Two models might be considered as relevant to the cookie-cutter approach. One approach would be to craft a network of simple satellites, which would be upgraded as needed (Iridium). An additional approach might be that pursued by Lockheed Martin for the single satellite solution used by the A2100 satellite. The company standardized on the bus and developed a modular approach and incremental improvement process. These production models for networks or single satellites would be considered as the norm to be sought, rather than the Space Based Infrared System model.

Extant capabilities would be maintained; multifunctional replacements would be sought via experimental R&D programs. The Defense Advanced Research Projects Agency (DARPA) would be put in charge of funding and developing such programs. When ready, they would be moved to consideration for production.

The Predator model would be followed in space acquisition. Clearly, the small satellite, small launcher programs being pursued by DARPA are part of the solution, but re shaping the process of developing new capabilities is at the core of the challenges facing the United States.

Requirements creep keeping satellites on the ground has affected U.S. launch requirements as well. Without a clear and consistent satellite manifest for the United States , it is impossible to evaluate the real needs of the U.S. government for dedicated launchers. With the adoption of the cookie-cutter production model, realistic launch demand could be forecasted, budgeted and prepared for.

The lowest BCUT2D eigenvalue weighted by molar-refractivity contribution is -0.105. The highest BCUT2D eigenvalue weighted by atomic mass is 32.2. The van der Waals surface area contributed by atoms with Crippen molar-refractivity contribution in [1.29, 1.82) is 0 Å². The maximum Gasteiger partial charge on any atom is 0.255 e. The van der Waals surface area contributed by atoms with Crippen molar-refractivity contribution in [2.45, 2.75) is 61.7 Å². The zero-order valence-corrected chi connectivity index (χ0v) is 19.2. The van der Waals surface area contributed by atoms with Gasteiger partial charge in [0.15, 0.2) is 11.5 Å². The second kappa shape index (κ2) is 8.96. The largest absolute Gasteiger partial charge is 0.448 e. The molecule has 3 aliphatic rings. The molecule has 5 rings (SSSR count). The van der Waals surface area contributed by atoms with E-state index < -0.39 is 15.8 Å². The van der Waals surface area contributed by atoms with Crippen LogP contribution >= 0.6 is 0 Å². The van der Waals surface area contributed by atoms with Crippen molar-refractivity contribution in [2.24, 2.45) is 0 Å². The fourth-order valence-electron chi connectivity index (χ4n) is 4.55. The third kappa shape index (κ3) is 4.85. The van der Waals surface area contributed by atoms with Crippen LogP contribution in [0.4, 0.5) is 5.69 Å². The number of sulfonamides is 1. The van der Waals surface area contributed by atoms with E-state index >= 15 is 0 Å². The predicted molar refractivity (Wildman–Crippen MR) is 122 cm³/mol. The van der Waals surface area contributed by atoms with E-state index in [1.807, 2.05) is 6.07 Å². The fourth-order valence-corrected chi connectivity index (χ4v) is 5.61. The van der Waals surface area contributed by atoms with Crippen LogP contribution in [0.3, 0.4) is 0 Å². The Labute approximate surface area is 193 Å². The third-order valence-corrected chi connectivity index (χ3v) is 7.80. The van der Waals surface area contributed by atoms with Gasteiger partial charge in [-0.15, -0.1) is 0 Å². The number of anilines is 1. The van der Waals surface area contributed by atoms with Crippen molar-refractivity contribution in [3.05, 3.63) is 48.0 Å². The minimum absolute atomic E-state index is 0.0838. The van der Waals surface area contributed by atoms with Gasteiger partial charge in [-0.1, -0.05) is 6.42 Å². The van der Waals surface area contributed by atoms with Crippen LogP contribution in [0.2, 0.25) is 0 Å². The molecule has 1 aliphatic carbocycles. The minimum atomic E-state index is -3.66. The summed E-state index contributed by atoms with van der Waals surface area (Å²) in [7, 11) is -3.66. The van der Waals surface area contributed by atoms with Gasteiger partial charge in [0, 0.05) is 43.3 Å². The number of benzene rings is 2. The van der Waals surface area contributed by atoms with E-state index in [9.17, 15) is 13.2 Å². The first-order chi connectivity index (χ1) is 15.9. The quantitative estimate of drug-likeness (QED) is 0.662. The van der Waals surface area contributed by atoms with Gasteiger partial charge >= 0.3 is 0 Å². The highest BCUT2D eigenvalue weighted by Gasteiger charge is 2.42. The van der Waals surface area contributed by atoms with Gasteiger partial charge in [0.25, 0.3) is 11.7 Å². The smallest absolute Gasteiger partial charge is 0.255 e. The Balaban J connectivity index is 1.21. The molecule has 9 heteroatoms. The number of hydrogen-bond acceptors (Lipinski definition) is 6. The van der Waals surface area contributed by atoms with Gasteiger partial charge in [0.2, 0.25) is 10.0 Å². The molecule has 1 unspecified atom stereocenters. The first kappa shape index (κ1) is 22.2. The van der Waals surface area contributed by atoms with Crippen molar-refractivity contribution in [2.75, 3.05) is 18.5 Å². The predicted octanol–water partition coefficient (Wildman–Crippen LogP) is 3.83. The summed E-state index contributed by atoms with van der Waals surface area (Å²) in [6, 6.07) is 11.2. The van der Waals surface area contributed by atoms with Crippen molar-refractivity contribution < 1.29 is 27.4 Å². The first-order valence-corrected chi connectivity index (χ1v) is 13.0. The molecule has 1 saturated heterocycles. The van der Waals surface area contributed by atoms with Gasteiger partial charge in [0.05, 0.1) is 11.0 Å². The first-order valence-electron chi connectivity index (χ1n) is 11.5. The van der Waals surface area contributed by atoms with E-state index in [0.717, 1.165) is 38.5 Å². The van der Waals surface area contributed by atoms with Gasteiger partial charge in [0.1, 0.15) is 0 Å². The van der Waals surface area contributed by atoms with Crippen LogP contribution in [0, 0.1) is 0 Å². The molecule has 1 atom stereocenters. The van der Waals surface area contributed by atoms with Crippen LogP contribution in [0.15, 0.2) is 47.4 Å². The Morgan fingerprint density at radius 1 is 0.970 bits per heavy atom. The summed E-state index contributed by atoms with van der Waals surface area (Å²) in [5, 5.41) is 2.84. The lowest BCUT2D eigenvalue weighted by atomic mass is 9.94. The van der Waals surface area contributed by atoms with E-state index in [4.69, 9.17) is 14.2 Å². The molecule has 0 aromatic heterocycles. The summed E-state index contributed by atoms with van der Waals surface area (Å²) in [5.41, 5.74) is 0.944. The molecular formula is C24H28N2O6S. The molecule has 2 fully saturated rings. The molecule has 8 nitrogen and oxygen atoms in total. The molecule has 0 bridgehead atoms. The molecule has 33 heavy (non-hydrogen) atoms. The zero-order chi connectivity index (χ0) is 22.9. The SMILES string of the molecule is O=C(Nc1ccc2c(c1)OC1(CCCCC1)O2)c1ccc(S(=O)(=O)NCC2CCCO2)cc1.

Much of the pressure on U.S. military space requirements has been reduced by the technical successes of the air-breathing sector of the transformation effort. And these successes can allow more time to develop breakthrough programs like space-based radar and transformational communications. The emergence of unmanned aerial vehicles (UAVs) has become a key challenger to the proliferation of space-based assets. Obviously, space is a crucial domain for C4ISR (command, control, communications, computer, intelligence, surveillance and reconnaissance), but UAVs are emerging as crucial components of the C4ISR “infosphere.” Also, the new joint strike fighters will become multi mission aircraft strengthening the networks available to the ground forces.

Space as the high ground will become less of a thick network backbone on the Internet model, and more of the top end to the ground-, sea- and air-based networks.